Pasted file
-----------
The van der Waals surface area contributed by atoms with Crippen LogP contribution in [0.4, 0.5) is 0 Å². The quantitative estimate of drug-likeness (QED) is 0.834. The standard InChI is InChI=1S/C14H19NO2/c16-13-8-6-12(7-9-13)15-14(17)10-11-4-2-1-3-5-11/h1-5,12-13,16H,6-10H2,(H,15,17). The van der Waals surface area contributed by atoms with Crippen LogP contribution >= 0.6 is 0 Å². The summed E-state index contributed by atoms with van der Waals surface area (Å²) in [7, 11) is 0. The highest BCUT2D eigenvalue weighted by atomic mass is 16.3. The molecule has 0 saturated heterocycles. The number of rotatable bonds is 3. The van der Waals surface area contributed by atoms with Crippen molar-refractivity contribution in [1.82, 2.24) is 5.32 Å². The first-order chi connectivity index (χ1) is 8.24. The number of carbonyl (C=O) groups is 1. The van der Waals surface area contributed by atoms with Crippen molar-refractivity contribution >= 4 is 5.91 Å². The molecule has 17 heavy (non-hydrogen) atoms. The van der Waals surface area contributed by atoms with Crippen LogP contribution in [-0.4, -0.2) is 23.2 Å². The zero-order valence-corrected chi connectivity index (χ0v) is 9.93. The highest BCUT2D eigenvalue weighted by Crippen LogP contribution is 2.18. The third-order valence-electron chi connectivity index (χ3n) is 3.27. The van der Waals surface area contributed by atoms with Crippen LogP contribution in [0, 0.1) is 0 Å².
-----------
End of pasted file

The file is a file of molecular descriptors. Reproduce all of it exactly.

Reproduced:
The van der Waals surface area contributed by atoms with Crippen LogP contribution in [0.4, 0.5) is 0 Å². The quantitative estimate of drug-likeness (QED) is 0.834. The standard InChI is InChI=1S/C14H19NO2/c16-13-8-6-12(7-9-13)15-14(17)10-11-4-2-1-3-5-11/h1-5,12-13,16H,6-10H2,(H,15,17). The van der Waals surface area contributed by atoms with Crippen LogP contribution >= 0.6 is 0 Å². The summed E-state index contributed by atoms with van der Waals surface area (Å²) in [7, 11) is 0. The highest BCUT2D eigenvalue weighted by atomic mass is 16.3. The molecule has 0 saturated heterocycles. The number of rotatable bonds is 3. The van der Waals surface area contributed by atoms with Crippen molar-refractivity contribution in [1.82, 2.24) is 5.32 Å². The first-order chi connectivity index (χ1) is 8.24. The number of carbonyl (C=O) groups is 1. The van der Waals surface area contributed by atoms with Crippen molar-refractivity contribution >= 4 is 5.91 Å². The molecule has 17 heavy (non-hydrogen) atoms. The van der Waals surface area contributed by atoms with Crippen LogP contribution in [-0.4, -0.2) is 23.2 Å². The zero-order valence-corrected chi connectivity index (χ0v) is 9.93. The highest BCUT2D eigenvalue weighted by Crippen LogP contribution is 2.18. The third-order valence-electron chi connectivity index (χ3n) is 3.27. The van der Waals surface area contributed by atoms with Crippen LogP contribution in [0, 0.1) is 0 Å².